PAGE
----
• D. María de Vilhena, who married twice, her first marriage was to the explorer Cristóvão de Mendonça,[3] and her second marriage was to Simão da Silveira,[4][5][6][7][8][9] (born 1510[10][11]) capitão of Sofala, Diu, and Ormuz, and brother of Conde de la Sortella.[12][13] D. Maria was left a widow by Simão,[14] and she was a major slave owner, possessing the most slaves in Évora, with her testament recording fifteen slaves.[15] D. Maria's owning a Chinese, 3 Indians, and 3 Mouriscos among her fifteen slaves reflected on her high social status, since Chinese, Mouriscos, and Indians were among the ethnicities of prized slaves and were very expensive compared to blacks, and it was because her husband Simão was involved in the slave trade in the east that she owned slaves of many different ethnicities.[16] She freed twelve of her slaves in her 23 October 1562 testament who were recorded as: a Chinese man named António, three Indian women named Maria Fialha, Genebra, and Catarina, a white woman named Mécia de Abreu, a mulato man named Miguel, a parda woman named Guiomar, a black woman named Margarida, a mourisco woman named Isabel, a mourisco man named Salvador, and the testament does not mention the ethnicities of the men Diogo and Heitor. Her sister D. Leonor was given two of the remaining slaves, Maria and Luís, while the Priests of Our Lady of Mount Carmel (Nossa Senhora do Carmo) were given the slave André.[17][18][19][20][21][22][23][24][25][26][27][28][29] She left the freed slaves sums from 20,000 to 10,000 réis in money.[30] D. Maria owned one of the only two Chinese slaves in Evora, and specifically selected and used him from among the slaves she owned to perform demanding tasks for her because he was Chinese.[31] She also left her nephews as heirs in her testament, her brother Pedro de Tovar's son Sancho de Tovar and her sister D. Leonor de Vilhena's son, Sancho de Faria.[32][33] She had no children from her marriage to Cristóvão de Mendonça.[34]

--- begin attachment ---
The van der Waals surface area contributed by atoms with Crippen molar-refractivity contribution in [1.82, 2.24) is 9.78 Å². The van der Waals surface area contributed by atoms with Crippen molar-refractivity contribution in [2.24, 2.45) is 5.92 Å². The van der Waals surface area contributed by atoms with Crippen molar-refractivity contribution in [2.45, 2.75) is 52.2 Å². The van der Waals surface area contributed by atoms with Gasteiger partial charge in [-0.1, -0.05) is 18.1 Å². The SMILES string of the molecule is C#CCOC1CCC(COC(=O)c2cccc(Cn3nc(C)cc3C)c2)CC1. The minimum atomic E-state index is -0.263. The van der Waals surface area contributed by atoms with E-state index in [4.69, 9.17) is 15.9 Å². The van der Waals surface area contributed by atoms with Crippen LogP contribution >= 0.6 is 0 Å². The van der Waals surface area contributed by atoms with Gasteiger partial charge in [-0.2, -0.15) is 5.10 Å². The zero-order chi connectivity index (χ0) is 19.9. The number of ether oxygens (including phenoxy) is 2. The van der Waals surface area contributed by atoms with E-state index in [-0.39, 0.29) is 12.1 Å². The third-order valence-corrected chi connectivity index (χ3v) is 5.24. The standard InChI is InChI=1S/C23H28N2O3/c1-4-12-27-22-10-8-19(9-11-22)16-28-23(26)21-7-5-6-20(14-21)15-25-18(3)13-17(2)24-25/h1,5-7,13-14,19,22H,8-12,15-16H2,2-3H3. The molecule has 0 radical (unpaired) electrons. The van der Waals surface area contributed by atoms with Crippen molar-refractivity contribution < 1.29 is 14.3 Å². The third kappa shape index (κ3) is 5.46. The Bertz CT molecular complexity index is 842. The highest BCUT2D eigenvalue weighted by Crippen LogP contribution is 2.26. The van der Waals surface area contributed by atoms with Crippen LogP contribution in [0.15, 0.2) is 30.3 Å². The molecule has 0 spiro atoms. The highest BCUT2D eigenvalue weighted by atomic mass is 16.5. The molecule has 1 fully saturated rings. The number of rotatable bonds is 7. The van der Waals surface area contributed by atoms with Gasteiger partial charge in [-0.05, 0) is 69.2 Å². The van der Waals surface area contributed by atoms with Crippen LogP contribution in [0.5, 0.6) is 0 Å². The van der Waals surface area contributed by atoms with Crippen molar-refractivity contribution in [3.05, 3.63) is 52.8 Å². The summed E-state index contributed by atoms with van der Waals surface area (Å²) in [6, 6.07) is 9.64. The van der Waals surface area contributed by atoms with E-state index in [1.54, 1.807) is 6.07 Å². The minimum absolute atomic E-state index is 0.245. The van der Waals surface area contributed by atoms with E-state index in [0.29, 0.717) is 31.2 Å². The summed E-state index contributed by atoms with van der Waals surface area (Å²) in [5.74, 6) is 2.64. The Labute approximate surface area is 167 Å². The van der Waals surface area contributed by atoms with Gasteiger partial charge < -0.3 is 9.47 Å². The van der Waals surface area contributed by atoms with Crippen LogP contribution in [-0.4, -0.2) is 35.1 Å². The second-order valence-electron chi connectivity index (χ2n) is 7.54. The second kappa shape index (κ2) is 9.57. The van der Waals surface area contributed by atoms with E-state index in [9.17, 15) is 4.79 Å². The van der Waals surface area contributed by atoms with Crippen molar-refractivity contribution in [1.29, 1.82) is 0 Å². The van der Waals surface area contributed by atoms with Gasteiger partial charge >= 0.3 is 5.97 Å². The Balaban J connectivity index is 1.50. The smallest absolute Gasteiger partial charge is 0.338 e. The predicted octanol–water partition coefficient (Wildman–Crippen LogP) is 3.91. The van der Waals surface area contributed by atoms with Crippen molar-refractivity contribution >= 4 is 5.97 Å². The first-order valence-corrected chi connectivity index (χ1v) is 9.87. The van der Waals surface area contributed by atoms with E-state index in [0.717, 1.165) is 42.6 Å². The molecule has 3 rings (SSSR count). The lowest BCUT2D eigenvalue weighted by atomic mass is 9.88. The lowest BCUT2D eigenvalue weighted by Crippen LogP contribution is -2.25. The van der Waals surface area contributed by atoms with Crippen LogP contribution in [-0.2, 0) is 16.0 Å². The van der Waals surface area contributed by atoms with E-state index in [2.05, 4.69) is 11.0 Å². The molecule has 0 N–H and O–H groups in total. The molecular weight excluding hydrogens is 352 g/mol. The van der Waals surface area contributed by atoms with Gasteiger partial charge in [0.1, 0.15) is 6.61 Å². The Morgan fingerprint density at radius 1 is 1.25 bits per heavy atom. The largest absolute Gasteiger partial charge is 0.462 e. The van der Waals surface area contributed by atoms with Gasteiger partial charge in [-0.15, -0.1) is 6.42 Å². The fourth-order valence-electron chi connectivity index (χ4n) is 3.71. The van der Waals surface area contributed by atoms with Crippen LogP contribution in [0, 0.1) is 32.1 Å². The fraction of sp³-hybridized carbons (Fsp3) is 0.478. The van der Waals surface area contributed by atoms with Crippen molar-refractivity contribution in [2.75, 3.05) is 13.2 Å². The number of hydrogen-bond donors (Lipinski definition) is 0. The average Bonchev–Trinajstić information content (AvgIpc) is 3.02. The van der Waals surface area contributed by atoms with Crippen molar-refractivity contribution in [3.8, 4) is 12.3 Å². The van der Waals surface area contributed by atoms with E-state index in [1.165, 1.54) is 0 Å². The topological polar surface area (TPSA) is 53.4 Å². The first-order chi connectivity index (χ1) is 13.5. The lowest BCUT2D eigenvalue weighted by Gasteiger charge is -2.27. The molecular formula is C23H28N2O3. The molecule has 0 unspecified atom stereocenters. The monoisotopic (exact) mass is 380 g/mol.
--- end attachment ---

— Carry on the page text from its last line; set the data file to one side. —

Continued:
• D. Leonor de Vilhena,[35] (born 1540[36]) who married Antão de Faria (born 1530[37]), alcaide-mór of Palmela (son de Francisco de Faria, Alcaide-mor de Palmela and Senhor de Evoramonte, and Joana de Silva e Castro).[38][39][40][41][42][43] They had a son, Sancho de Faria (born 1560[44]).